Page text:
The National Park Service (NPS) recognizes private philanthropy as both a noble tradition for national parks and a vital element of the success oftoday's National Park System. Some national parks exist only because motivated citizens contributed time, talent and funds to create them. Gifts of land or easements have enlarged many parks. Donated artifacts are found in visitor centers and museums across the nation. The NPS actively engages the help of park-oriented philanthropies and supporters and enthusiastically welcomes them as partners in the stewardship of the properties entrusted to our care.
Donations come to the NPS from individuals, families, organizations, foundations, corporations, businesses, and other entities purely as expressions of support, as a result of a donor's awareness of needs, or in response to an organized fundraising campaign by others. Donations are used to enhance NPS programs and to help achieve excellence. Donations are not to be used as offsets to appropriated funds or to meet recurring operational requirements. The NPS appreciates the generosity of those who donate directly, and those who work through authorized non-profit organizations that raise funds for the benefit of the park units and programs.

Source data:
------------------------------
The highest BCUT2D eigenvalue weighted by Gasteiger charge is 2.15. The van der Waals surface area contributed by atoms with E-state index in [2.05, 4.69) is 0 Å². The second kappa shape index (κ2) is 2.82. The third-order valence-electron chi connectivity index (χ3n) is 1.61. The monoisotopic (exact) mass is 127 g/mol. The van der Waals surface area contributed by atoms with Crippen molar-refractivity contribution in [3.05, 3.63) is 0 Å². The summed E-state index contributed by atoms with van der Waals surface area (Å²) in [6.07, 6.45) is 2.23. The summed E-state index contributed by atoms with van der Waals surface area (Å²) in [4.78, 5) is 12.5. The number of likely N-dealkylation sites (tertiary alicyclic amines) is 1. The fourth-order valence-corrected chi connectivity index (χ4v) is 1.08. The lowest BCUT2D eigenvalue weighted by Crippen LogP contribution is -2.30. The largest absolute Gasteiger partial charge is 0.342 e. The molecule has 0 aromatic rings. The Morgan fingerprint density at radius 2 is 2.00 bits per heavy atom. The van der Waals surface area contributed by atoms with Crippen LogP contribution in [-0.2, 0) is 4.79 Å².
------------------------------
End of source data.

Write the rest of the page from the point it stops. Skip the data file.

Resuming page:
The NPS is appreciative of private sector contributions that aid in the accomplishment of its mission and will thank all donors in an appropriate fashion. Specific forms of donor recognition may include letters of acceptance and appreciation, press releases, public events, mementos, certificates, and other items that commemorate the gift.
The NPS will, at minimum, acknowledge all direct donations in writing through a letter of acceptance that will note the amount of the cash donation and will serve as a record the donor may use to verify their charitable contribution.
Persons wishing to make a cash donation to Fort Scott National Historic Site may do so by using the donation box in the visitor center or may send a check made out to the National Park Service to the following address.
People wishing to donate artifacts or other items should contact the chief ranger at the above address or by phone, 620-223-0310.
Did You Know?
All supplies had to be strictly accounted for at Fort Scott. Upon discovery of 31 barrels of pork that had turned "soft and rusty", Lt. George Wallace, post quartermaster, recommended selling it to the Indians at $4.00 a barrel rather than disposing of it.